The food that people eat is just as important as what kind of cars they drive when it comes to creating the greenhouse-gas emissions that many scientists have linked to global warming, according to a report accepted for publication in the journal Earth Interactions.
Both the burning of fossil fuels during food production and non-carbon dioxide emissions associated with livestock and animal waste contribute to the problem, the University of Chicagos Gidon Eshel and Pamela Martin wrote in the report.
The average American diet requires the production of an extra ton and a half of carbon dioxide-equivalent, in the form of actual carbon dioxide as well as methane and other greenhouse gases compared to a strictly vegetarian diet, according to Eshel and Martin. And with Earth Day approaching on April 22, cutting down on just a few eggs or hamburgers each week is an easy way to reduce greenhouse-gas emissions, they said. "We neither make a value judgment nor do we make a categorical statement," said Eshel, an Assistant Professor in Geophysical Sciences.
Steve Koppes | EurekAlert!
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More and more automobile companies are focusing on body parts made of carbon fiber reinforced plastics (CFRP). However, manufacturing and repair costs must be further reduced in order to make CFRP more economical in use. Together with the Volkswagen AG and five other partners in the project HolQueSt 3D, the Laser Zentrum Hannover e.V. (LZH) has developed laser processes for the automatic trimming, drilling and repair of three-dimensional components.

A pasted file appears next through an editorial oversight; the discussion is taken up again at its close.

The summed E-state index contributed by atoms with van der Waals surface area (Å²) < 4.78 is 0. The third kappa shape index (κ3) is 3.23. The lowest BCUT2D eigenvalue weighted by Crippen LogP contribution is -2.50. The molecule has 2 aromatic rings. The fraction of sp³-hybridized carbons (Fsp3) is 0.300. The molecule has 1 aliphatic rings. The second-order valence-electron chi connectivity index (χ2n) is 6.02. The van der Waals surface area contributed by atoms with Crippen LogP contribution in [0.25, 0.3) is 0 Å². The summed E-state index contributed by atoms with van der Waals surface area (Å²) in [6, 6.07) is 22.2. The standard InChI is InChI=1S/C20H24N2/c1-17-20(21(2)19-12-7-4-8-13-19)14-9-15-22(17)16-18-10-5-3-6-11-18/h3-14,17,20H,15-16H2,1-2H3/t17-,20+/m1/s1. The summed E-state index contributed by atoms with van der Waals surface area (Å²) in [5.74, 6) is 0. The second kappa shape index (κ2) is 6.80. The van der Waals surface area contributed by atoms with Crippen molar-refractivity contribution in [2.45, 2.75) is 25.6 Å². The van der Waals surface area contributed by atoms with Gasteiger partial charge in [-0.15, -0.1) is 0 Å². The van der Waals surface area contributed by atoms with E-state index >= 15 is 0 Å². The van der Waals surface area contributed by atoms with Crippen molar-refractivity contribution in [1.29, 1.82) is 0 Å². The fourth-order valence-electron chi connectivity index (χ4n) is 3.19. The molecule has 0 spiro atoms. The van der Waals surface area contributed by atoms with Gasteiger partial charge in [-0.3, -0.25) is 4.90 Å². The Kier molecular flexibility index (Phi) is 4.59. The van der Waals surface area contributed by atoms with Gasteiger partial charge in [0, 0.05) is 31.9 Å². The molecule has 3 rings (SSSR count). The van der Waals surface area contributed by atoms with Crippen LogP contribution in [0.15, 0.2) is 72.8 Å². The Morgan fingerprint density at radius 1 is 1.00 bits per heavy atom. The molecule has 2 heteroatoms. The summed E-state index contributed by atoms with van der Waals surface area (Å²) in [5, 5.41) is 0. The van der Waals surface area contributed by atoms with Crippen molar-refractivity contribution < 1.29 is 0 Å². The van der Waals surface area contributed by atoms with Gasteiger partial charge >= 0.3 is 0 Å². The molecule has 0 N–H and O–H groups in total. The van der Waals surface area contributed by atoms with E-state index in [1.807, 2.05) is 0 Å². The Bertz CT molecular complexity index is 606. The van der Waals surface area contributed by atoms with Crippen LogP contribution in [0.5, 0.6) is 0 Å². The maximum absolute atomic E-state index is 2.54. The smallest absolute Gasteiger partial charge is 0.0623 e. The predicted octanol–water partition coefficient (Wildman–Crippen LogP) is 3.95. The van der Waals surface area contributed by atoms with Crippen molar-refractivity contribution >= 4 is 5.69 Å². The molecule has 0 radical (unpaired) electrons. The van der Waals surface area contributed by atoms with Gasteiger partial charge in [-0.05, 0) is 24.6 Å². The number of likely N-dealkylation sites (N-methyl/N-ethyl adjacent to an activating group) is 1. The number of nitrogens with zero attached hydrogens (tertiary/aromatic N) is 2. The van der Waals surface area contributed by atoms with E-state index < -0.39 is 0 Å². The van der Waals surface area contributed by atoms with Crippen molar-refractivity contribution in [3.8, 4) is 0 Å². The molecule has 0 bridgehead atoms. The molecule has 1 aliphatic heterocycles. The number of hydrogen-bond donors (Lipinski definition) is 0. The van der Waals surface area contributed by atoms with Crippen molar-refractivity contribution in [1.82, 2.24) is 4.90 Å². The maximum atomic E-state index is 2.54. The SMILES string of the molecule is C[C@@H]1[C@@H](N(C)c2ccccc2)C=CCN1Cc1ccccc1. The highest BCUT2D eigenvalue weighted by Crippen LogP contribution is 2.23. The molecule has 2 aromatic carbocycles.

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Reflecting the structure of composites found in nature and the ancient world, researchers at the University of Illinois at Urbana-Champaign have synthesized thin carbon nanotube (CNT) textiles that exhibit both high electrical conductivity and a level of toughness that is about fifty times higher than copper films, currently used in electronics.
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The probability to find a certain number of photons inside a laser pulse usually corresponds to a classical distribution of independent events, the so-called...
Microprocessors based on atomically thin materials hold the promise of the evolution of traditional processors as well as new applications in the field of flexible electronics. Now, a TU Wien research team led by Thomas Müller has made a breakthrough in this field as part of an ongoing research project.
Two-dimensional materials, or 2D materials for short, are extremely versatile, although – or often more precisely because – they are made up of just one or a...
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